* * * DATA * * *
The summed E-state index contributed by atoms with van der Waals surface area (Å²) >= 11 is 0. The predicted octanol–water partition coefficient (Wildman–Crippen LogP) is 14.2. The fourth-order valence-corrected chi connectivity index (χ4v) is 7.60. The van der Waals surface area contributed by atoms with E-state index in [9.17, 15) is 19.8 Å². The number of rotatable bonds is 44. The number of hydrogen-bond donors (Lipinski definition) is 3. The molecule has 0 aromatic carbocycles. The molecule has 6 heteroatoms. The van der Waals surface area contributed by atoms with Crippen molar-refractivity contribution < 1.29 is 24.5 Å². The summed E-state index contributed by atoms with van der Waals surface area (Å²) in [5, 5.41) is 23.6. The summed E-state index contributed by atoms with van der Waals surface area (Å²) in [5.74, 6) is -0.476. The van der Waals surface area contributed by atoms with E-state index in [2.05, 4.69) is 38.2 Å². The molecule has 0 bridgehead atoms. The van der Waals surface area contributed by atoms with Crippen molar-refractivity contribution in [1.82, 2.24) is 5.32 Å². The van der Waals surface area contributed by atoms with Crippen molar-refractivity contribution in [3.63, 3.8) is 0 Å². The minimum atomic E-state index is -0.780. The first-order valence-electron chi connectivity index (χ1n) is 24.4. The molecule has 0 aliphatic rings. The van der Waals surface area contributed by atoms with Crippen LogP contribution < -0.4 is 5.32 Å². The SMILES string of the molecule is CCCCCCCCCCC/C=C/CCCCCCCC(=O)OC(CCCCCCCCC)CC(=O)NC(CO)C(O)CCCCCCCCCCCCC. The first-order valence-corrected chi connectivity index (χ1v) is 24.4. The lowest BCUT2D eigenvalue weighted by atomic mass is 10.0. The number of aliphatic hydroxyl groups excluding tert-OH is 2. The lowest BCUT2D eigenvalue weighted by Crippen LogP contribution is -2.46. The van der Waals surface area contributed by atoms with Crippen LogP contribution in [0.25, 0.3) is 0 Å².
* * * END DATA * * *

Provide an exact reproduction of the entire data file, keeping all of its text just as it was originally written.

The summed E-state index contributed by atoms with van der Waals surface area (Å²) >= 11 is 0. The predicted octanol–water partition coefficient (Wildman–Crippen LogP) is 14.2. The fourth-order valence-corrected chi connectivity index (χ4v) is 7.60. The van der Waals surface area contributed by atoms with E-state index in [9.17, 15) is 19.8 Å². The number of rotatable bonds is 44. The number of hydrogen-bond donors (Lipinski definition) is 3. The molecule has 0 aromatic carbocycles. The molecule has 6 heteroatoms. The van der Waals surface area contributed by atoms with Crippen molar-refractivity contribution < 1.29 is 24.5 Å². The summed E-state index contributed by atoms with van der Waals surface area (Å²) in [5, 5.41) is 23.6. The summed E-state index contributed by atoms with van der Waals surface area (Å²) in [5.74, 6) is -0.476. The van der Waals surface area contributed by atoms with E-state index in [2.05, 4.69) is 38.2 Å². The molecule has 0 bridgehead atoms. The van der Waals surface area contributed by atoms with Crippen molar-refractivity contribution in [1.82, 2.24) is 5.32 Å². The van der Waals surface area contributed by atoms with Crippen molar-refractivity contribution in [3.63, 3.8) is 0 Å². The minimum atomic E-state index is -0.780. The first-order valence-electron chi connectivity index (χ1n) is 24.4. The molecule has 0 aliphatic rings. The van der Waals surface area contributed by atoms with Crippen LogP contribution < -0.4 is 5.32 Å². The SMILES string of the molecule is CCCCCCCCCCC/C=C/CCCCCCCC(=O)OC(CCCCCCCCC)CC(=O)NC(CO)C(O)CCCCCCCCCCCCC. The first-order valence-corrected chi connectivity index (χ1v) is 24.4. The lowest BCUT2D eigenvalue weighted by atomic mass is 10.0. The number of aliphatic hydroxyl groups excluding tert-OH is 2. The lowest BCUT2D eigenvalue weighted by Crippen LogP contribution is -2.46. The van der Waals surface area contributed by atoms with Crippen LogP contribution in [0.25, 0.3) is 0 Å².